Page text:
# Solving for a variable fraction, multiplied by a non variable.

• Jun 24th 2010, 11:23 PM
Kaziel
Solving for a variable fraction, multiplied by a non variable.
Okay, so I'm working on through my homework and I get this question:
$\displaystyle I = 1.08\frac{T}{N}$ and I need to solve for N.

The answer is $\displaystyle N = \frac{1.08T}{I}$

Now, I think that one of the first things I want to do is to multiply both sides by N to try and clear the fraction. This is where I get confused. Does it become something like this $\displaystyle NI = (N1.08)T$ or am I not even doing that step correctly?
• Jun 24th 2010, 11:28 PM
p0oint
$\displaystyle NI=1.08T$

You multiplied by N both sides so you will "cut" the N on right side of the equation.

Now divide the equation by I and you will have the answer.

Regards.
• Jun 24th 2010, 11:29 PM
earboth
Quote:

Originally Posted by Kaziel
Okay, so I'm working on through my homework and I get this question:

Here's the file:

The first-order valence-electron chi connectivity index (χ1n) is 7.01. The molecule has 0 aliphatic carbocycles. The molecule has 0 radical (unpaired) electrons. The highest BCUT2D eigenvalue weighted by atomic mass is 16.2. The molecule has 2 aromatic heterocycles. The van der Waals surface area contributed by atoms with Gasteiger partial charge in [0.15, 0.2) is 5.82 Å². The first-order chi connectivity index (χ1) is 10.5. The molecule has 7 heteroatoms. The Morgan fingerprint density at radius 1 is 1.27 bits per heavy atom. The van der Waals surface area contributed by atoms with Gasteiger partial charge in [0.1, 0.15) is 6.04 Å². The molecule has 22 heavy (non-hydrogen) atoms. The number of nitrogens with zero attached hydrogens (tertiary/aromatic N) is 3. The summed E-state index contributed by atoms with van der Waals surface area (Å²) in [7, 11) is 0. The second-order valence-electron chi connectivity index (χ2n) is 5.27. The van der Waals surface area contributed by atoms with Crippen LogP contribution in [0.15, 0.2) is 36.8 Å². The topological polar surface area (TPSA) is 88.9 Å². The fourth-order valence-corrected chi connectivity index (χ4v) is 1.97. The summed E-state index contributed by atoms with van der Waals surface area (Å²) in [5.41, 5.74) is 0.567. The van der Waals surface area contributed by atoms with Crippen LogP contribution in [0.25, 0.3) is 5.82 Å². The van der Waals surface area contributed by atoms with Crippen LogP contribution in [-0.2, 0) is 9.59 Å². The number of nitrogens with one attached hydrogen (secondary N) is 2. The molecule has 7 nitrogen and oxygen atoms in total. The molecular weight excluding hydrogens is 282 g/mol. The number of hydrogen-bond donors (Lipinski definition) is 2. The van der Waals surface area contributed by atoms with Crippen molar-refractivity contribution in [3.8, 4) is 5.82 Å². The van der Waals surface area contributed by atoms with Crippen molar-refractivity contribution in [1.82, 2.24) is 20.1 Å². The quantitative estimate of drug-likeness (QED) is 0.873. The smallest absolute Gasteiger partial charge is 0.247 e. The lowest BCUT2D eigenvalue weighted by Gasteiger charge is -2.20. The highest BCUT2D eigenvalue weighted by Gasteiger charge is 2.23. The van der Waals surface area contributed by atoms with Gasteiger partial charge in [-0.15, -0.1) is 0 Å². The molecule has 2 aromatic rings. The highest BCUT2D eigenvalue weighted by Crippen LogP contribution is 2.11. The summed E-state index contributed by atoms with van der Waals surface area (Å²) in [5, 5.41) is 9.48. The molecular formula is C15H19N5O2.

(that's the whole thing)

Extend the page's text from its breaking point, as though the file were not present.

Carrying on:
$\displaystyle I = 1.08\frac{T}{N}$ and I need to solve for N.

The answer is $\displaystyle N = \frac{1.08T}{I}$

Now, I think that one of the first things I want to do is to multiply both sides by N to try and clear the fraction. This is where I get confused. Does it become something like this $\displaystyle NI = (N1.08)T$ or am I not even doing that step correctly?

1. The first step is OK:

$\displaystyle I \cdot N = 1.08\frac{T}{N} \cdot N$

Now cancel the N at the RHS so you don't have any Ns there.

2. Now divide the complete equation by I and you'll get the given result.
• Jun 24th 2010, 11:38 PM
Kaziel
I see what I was doing wrong. I was forgetting that $\displaystyle \frac{x}{y} * \frac{z}{a}$ essentially looks like $\displaystyle \frac{x * z}{y * a}$

With that in mind, an alternate way of writing $\displaystyle I = 1.08\frac{T}{N}$ would be: $\displaystyle I = \frac{1.08}{1}*\frac{T}{N}$ which would make this the same as $\displaystyle I = \frac{1.08T}{N}$. That's easier for me to visualize. I got it now! (Blush) Oi, don't I feel embarrassed...

Thanks for the help folks.(Happy)
• Jun 25th 2010, 07:37 AM
ragnar
As a small note, you may need to justify the fact that you can divide by I on both sides of the equation. In order to do this, you must be sure that I is not zero.